Wednesday, May 4, 2011

Adding Sparkle: Writing Lessons From Little Kids

My students are at the beginning stages of learning to write. But as they were working on a project for Mother's Day, I noticed once again that it's the specific details that make writing come to life.

The kids were completing sentences about their mothers. One began:

When my mom goes shopping, she likes to buy ______________________________.

Of course, they all put "food". That's kind of cute--they assume their mothers love to go to the grocery store, since they do it so often. But one little girl wrote:

When my mom goes shopping, she likes to buy grapes and hot dogs.

See what I mean? Accurate or not, that creates an interesting picture in your mind.

Another sentence began:

My mom is the best mom ever, because she _______________________________.

Several children said "loves me" or "plays with me" or "cooks food for me." Which are all fine.

But one kid said:

My mom is the best mom ever, because she plays Tinkertoys with me.

Specific ... and charming!

Something to think about when revising--it's the details that add sparkle.


bfav said...

Love this. The random detail does create character.

LinWash said...

I love this too. I need to consider the sparkle of details in my novel.

Ruth Donnelly said...

Thanks for the comments bfav and LinWash! When my students say something generic, I'm going to ask them to "tell me more about it". I'll try to remember to say that to myself, too.

Lisa Gail Green said...

Oh that's so cute!! I love that we can take a lesson from little kids. :D It was nice seeing you on my blog, thanks for visiting and commenting.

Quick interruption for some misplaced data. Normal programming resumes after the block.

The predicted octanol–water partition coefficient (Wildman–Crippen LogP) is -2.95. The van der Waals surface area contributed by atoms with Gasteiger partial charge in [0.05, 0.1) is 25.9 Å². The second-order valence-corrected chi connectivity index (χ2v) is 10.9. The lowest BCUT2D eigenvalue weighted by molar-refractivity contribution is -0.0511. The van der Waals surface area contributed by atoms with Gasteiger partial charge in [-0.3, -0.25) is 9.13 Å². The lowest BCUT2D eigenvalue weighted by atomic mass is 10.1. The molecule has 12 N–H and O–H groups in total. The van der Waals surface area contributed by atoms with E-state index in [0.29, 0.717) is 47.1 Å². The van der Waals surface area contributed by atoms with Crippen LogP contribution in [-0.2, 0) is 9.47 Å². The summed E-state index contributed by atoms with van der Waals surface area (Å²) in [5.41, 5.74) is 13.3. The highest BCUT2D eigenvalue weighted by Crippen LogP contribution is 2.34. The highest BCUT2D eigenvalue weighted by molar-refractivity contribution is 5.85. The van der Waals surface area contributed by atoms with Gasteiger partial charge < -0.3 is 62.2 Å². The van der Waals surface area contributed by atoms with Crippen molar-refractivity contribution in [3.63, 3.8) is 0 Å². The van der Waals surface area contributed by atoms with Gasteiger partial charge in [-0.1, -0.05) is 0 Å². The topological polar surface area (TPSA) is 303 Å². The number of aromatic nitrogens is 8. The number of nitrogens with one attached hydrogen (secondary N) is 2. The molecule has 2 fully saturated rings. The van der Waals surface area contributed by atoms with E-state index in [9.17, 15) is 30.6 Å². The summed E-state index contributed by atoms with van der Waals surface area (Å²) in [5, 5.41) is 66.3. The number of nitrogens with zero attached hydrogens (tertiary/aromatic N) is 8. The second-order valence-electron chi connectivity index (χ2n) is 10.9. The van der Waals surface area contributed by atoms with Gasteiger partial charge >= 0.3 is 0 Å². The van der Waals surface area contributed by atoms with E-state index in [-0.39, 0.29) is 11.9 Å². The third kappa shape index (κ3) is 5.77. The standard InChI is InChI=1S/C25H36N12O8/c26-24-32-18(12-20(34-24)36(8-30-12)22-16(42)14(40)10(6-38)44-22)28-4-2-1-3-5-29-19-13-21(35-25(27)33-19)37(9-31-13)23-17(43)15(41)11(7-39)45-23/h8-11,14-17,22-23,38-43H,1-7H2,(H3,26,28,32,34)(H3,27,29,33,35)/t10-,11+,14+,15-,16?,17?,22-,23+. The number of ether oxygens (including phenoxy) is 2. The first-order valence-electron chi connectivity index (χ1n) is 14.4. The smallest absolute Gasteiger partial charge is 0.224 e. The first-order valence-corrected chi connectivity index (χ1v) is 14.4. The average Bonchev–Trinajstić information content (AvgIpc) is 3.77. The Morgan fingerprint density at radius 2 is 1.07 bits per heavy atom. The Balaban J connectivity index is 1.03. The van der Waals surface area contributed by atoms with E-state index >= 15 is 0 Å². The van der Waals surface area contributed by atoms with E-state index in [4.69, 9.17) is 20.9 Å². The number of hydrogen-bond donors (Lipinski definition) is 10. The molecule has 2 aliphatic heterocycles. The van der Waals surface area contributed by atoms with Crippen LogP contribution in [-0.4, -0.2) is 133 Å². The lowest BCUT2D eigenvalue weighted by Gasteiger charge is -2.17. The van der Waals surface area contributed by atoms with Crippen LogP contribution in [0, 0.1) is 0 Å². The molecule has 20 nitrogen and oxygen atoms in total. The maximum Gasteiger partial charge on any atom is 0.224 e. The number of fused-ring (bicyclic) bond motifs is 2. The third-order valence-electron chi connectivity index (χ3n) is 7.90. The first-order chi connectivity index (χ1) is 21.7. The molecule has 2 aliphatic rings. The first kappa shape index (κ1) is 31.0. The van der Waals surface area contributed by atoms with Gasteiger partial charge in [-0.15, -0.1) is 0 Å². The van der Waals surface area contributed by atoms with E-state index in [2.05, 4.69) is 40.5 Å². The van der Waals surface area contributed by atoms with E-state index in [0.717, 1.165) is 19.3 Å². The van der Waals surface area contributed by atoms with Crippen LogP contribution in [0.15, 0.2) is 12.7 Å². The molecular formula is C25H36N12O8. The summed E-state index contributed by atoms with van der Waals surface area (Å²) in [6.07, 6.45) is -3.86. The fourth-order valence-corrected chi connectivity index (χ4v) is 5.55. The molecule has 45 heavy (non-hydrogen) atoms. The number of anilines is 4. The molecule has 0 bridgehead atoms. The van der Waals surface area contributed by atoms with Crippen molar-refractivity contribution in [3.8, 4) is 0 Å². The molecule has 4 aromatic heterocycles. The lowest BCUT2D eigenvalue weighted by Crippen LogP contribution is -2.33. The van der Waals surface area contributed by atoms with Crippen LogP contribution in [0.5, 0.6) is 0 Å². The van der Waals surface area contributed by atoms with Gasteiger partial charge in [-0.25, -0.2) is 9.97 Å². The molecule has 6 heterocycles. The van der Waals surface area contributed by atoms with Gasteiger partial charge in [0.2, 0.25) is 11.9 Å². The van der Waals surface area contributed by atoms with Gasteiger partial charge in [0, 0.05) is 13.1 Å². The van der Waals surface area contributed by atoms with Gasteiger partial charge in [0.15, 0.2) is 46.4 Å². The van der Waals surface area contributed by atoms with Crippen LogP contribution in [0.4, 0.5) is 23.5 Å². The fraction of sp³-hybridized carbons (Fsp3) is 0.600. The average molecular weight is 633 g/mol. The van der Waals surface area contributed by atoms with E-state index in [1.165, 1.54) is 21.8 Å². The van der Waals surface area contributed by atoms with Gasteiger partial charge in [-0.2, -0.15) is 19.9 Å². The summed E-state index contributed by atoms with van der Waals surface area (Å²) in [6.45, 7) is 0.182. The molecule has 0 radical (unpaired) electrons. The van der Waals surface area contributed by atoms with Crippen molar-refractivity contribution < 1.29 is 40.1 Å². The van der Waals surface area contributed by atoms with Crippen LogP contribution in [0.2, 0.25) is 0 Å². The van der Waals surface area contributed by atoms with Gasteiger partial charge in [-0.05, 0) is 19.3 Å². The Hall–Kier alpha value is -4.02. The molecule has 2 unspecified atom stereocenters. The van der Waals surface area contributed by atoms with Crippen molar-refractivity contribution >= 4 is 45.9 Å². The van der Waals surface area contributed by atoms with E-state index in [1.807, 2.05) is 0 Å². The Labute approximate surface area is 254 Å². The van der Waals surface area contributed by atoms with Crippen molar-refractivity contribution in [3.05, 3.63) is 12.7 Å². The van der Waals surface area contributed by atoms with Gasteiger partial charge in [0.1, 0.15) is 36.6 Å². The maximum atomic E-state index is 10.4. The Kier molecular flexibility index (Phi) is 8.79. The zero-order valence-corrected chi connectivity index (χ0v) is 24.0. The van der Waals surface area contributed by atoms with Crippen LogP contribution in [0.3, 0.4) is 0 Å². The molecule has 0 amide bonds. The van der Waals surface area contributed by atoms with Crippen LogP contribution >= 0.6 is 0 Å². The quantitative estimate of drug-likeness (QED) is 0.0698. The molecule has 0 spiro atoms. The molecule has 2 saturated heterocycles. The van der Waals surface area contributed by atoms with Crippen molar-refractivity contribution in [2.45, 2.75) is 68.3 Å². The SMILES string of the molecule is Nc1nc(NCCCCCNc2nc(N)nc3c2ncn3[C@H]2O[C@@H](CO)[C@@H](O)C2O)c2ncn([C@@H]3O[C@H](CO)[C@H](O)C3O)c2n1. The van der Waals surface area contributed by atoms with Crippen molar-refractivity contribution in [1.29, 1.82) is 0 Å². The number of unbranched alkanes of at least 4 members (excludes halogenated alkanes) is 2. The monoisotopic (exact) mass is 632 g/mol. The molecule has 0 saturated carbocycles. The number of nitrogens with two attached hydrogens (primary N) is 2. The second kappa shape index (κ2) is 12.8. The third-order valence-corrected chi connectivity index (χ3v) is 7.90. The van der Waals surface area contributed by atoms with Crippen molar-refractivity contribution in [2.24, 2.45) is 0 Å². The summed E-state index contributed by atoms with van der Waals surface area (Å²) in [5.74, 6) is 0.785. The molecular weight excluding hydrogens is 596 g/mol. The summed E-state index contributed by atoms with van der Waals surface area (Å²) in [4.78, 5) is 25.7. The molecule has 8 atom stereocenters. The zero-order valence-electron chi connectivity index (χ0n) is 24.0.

Ruth Donnelly said...

Thanks for stopping by & commenting, Lisa!

Marcia said...

When my oldest was in third grade, he had to write what was great about his mom for Mother's Day. He was not a reader/writer at all, but this was his opening line, "My mom is special because she says yes a lot." And I just immediately saw that on so many levels. Sure, he may have meant I wasn't too strict, but I saw it as a positive attitude or saying yes to life. I LOVE what kids can come out with.

Ruth Donnelly said...

Lisa, thanks for visiting & commenting!

Marcia, I would take that in the broader sense, too. I think your son gave you a wonderful compliment!

Judith van Praag said...

Hi Ruth, You visited my blog and left a comment with my #Trust30 #1 prompt response. This in turn brings me to your blog. Talking about detail, I love the name, "Readatouille", saying the word out loud brings home the double innuendo. Love it!